If you run a small business, you've got a lot to think about: Cash flow, competition, customer loyalty'the list goes on and on. And, if you're like most small-business owners, you work a lot longer than a 'forty-hour' week. So, you may not have had the time to think about setting up a retirement plan for yourself and any employees you may have. But you should make the time & because a comfortable retirement is worth planning for.
Fortunately, it's a great time for small-business owners to choose a good, cost-efficient retirement plan. In recent years, new tax laws have made it easier for you to pick a plan that can help you save for retirement and, if necessary, attract and retain quality employees.
So, here's the question you should ask yourself: - What type of retirement plan is best for my business'?
Before you select a specific plan, keep in mind that the most common types of retirement plans offer these features:
- Tax-deferred growth of earnings- When you invest in a 'tax-qualified' retirement plan, you'll pay no taxes on your earnings until you start taking withdrawals. Consequently, your money will grow faster than it would if placed in an investment on which you paid income taxes every year.
- The ability to make tax-deductible contributions - Because you typically contribute ?pre-tax? dollars to your retirement plan, you?ll lower your adjusted gross income. As a result, you may lower your annual tax bill.
- A variety of investment options - You can fund your retirement plan with a variety of investments: stocks, bonds, mutual fund-type accounts, government securities and more.
Beyond sharing these traits, though, small-business retirement accounts differ in contribution limits and other factors. Let's look at a few of these plans:
Plans for self-employed (no employees)
- When you establish an 'owner-only 401(k),'? you can put up to 25 percent of your compensation into a profit-sharing plan, plus $14,000 (in 2005) as 401(k) contributions. If you're 50 or older, you can even put an extra $4,000 into your 401(k). (However, you can't contribute more than $42,000 per year if you're under age 50, or $46,000 annually if you're 50 or older.)
Furthermore, both the 401(k) and 50-and-over 'catch-up'? limits will be increasing over the next several years, so you'll be able to put away even more money for retirement. Plus, you can transfer most retirement plan assets "such as profit sharing and money-purchase plans " into your owner-only 401(k).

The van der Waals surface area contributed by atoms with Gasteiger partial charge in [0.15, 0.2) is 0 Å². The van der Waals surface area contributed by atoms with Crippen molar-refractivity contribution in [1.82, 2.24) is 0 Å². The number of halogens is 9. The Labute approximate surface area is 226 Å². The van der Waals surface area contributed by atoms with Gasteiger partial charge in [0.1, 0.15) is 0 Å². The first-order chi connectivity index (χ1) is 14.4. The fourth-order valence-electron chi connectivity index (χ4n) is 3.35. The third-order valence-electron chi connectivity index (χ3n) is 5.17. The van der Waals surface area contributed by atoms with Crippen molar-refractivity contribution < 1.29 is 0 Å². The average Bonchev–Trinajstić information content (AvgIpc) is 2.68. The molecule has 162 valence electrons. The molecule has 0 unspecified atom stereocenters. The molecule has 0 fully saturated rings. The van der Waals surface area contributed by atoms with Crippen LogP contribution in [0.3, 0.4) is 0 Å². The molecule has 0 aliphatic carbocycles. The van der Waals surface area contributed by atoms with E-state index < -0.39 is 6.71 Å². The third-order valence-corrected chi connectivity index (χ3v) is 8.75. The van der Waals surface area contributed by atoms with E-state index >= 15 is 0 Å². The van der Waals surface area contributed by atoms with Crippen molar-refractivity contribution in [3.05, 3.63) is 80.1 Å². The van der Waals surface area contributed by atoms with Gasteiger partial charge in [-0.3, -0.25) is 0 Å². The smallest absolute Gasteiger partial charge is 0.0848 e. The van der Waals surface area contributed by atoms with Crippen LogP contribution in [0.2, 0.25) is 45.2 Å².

SEP 'IRA '
For 2005, you can put in the lesser of $42,000 or 25 percent of your compensation to a SEP-IRA. Eligible compensation is capped at $210,000. You can set up a SEP-IRA for your business with a minimum of paperwork, and you won't have to file any annual reports on the plan, such as the Form 5500.
Plans for business owners with employees
- As its name suggests, a SIMPLE IRA is easy to set up and inexpensive to administer. In 2005, employees can contribute up to $10,000 to their SIMPLE IRA ($12,000 if age 50 and over). Your business is generally required to match your employees? contributions up to three percent of their salary, unless you decide to put in two percent of each eligible employee's compensation. If you choose the matching option, you can reduce the match to between one percent and three percent in two of every five years.
Safe Harbor 401(k)
- By following some specific guidelines, you can set up a Safe Harbor 401(k) & a plan that offers the same features of a traditional 401(k), but without the burdensome non-discrimination testing required to identify excessive contributions by highly compensated employees. Employees contribution limits are the same as those described in the 'owner-only'? 401(k). The key benefit of the Safe Harbor 401(k) is that you, as the business owner, can contribute up to the annual maximum (in 2005, that's $14,000, or $18,000 if 50 or older), regardless of how much your employees contribute.
Choose your plan wisely -
By selecting the right retirement plan for your business, you can go a long way toward ensuring the type of retirement lifestyle you?ve envisioned. So, look over your options, consult with your tax adviser ? and make the choice that's right for your needs.